Two girls lean on each other for support against a rare disease
By Ryan Stotts
La Crosse Tribune
LA CRESCENT, Minn. — Sarah Kratt lives with pain every day.
"A lot of people don't get it because I'm always smiling and happy," she said.
The 14-year-old, who lives with her family on 20 acres outside La Crescent, was diagnosed in May 2007 with the rare and mysterious complex regional pain syndrome — a chronic pain condition resulting from a dysfunction in the central nervous system.
A chance meeting with April Tillinghast, 15, of Kingwood, Texas, who also has CRPS, sparked a friendship that has helped Sarah handle the pain in her left leg and back.
Sarah's leg began to hurt in April 2007, said mom, Jill Colbert. It got bad enough that Sarah couldn't walk and her leg would turn purple.
Doctors were perplexed. Despite physical therapy and pain medications, Sarah's condition worsened. First she was on crutches, then a walker, then a wheelchair. Finally, she was bed ridden.
"It's so hard to see your child go through something like this," Jill said. "You feel so helpless."
Sarah saw more than 20 doctors, but as time wore on, nothing worked. "Sometimes I wish I could've given the doctors my pain, so they would know what it's like," she said.
In December 2008, a ray of hope entered their lives in the form of kinesiologist Dr. Alan Trites, who has an office in La Crescent.
"He said Sarah was like an onion," Jill said, "peeling back each layer and working through her body's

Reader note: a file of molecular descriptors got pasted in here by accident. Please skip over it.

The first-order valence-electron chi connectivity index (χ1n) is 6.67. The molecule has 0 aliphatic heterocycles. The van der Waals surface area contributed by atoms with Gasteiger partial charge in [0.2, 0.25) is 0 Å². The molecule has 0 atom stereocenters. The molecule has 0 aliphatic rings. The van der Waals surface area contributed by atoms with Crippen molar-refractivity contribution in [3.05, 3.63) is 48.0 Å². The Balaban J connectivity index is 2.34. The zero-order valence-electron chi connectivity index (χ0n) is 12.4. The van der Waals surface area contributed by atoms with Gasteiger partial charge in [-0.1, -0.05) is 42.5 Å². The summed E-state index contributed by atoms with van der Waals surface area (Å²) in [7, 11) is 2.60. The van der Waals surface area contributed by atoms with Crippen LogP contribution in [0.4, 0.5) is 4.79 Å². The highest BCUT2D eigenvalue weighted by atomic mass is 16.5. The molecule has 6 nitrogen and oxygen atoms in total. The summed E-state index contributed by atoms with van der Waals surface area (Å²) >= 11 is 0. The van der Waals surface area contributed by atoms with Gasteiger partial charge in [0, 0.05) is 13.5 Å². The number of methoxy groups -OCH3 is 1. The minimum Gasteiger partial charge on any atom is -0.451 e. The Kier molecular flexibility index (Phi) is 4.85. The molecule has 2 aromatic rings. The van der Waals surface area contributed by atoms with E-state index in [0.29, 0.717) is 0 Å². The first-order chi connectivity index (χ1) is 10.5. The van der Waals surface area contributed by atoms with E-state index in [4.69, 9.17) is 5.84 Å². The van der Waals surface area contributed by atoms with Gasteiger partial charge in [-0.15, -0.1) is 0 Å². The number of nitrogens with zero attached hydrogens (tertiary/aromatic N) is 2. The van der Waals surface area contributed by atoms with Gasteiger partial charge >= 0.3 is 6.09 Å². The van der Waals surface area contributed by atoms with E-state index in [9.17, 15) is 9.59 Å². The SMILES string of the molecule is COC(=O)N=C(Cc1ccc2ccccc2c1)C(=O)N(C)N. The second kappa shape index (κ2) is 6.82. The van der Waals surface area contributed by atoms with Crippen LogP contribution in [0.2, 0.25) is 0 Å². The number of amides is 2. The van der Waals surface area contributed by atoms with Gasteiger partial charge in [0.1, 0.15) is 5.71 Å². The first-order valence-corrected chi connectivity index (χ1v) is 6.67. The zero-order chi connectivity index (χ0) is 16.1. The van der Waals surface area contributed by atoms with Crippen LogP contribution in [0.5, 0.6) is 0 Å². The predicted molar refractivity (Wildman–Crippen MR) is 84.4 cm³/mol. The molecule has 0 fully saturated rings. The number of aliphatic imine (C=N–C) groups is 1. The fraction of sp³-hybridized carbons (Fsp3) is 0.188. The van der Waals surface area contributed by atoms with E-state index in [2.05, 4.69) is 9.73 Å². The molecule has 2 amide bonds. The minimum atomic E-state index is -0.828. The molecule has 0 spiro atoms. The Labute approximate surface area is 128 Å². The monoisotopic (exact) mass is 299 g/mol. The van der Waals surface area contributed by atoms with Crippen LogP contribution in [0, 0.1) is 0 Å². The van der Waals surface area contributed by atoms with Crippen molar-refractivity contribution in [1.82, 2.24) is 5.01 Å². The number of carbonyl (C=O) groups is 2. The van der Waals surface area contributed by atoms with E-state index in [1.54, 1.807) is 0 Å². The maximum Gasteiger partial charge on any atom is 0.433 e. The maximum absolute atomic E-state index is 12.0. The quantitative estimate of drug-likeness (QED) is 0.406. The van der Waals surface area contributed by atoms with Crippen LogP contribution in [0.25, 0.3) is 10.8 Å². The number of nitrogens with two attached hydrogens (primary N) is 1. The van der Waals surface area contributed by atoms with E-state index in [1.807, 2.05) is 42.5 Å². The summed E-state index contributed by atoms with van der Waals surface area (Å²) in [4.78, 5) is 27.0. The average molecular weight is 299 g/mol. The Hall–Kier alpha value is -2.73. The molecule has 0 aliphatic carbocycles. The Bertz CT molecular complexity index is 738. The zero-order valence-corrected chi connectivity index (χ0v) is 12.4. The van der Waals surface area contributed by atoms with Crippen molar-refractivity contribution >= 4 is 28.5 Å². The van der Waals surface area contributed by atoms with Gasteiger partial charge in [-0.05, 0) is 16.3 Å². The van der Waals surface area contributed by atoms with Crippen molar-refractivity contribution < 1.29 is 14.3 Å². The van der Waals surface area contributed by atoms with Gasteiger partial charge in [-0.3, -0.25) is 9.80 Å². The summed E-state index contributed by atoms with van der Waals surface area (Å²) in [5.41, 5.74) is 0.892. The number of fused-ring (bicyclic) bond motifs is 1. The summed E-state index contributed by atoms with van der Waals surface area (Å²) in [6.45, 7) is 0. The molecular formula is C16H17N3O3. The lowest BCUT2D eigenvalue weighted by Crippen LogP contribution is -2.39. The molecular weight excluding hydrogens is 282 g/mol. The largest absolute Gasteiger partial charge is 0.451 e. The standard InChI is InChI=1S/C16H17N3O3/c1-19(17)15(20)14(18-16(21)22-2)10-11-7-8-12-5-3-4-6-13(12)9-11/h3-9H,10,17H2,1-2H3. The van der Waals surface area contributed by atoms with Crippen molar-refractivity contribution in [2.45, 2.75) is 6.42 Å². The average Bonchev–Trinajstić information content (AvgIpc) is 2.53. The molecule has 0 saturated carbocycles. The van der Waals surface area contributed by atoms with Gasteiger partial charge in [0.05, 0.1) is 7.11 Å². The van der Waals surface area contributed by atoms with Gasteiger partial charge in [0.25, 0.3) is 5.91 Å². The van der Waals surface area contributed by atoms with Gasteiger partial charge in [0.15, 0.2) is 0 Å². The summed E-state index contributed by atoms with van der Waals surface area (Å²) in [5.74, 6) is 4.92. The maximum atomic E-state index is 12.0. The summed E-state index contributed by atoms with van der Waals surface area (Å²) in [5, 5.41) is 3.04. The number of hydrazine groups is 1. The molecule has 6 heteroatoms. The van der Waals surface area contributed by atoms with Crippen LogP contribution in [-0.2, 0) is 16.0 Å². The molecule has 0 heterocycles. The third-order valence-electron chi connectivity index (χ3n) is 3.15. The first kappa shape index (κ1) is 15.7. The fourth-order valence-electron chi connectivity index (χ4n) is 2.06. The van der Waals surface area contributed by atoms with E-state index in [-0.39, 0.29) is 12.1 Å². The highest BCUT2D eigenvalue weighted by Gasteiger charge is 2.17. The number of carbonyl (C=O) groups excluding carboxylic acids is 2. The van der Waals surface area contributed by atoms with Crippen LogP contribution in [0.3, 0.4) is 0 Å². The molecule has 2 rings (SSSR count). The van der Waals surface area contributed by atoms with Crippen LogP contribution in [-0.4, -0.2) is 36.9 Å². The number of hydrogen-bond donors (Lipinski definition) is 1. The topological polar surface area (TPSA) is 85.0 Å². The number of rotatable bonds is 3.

issues, slowly getting her body back to where it would work with her again."
Then, in June 2008, while at a month-long pain rehabilitation program at Mayo Clinic, Sarah met April. The connection was almost instant.
"She's really a positive personality," April said, "but there's also this really deep understanding of each other."
April's pain was in her right foot, with secondary pain in her head. She had been living with CRPS since 2006.
The girls remained close and continued to communicate via Skype, the online video and phone service, as well as by text messages and e-mails.
"It took that friendship with April to understand and to help Sarah get through all this," said Sarah's stepdad, Tom Colbert.
As the girls became closer, so did Jill and April's mom, Susan Tillinghast.
"I lived in my own shell, taking care of Sarah, finding different things to do," Jill said. "So it was interesting meeting other parents going through the same thing. You have a connection there. It feels so good."
In July, Sarah spent two weeks in Kingwood. April also came to La Crescent for a week.
"It's easier to deal with everything when I'm with her," Sarah said. "If I hadn't met her I don't know where I'd be right now."
Susan, who spoke on the phone from Kingwood, said the girls have formed a healthy bond.
"The greatest thing is the happiness they seem to share," Susan said.
Both girls are grateful for simple things and want a normal life.
"I hope I can do something good with this and help somebody else," April said.
While April would like to volunteer at places like headache clinics, Sarah can see herself becoming a nurse.
"The doctors would breeze in and breeze out, but the nurses were the ones who would take care of you and comfort you," Sarah said.
There isn't a cure for CRPS, Jill said, but she wants people who might be suffering from pain to know there is hope.
"Different things work for different people," Jill said. "Be open to the possibilities."
August 5, 2009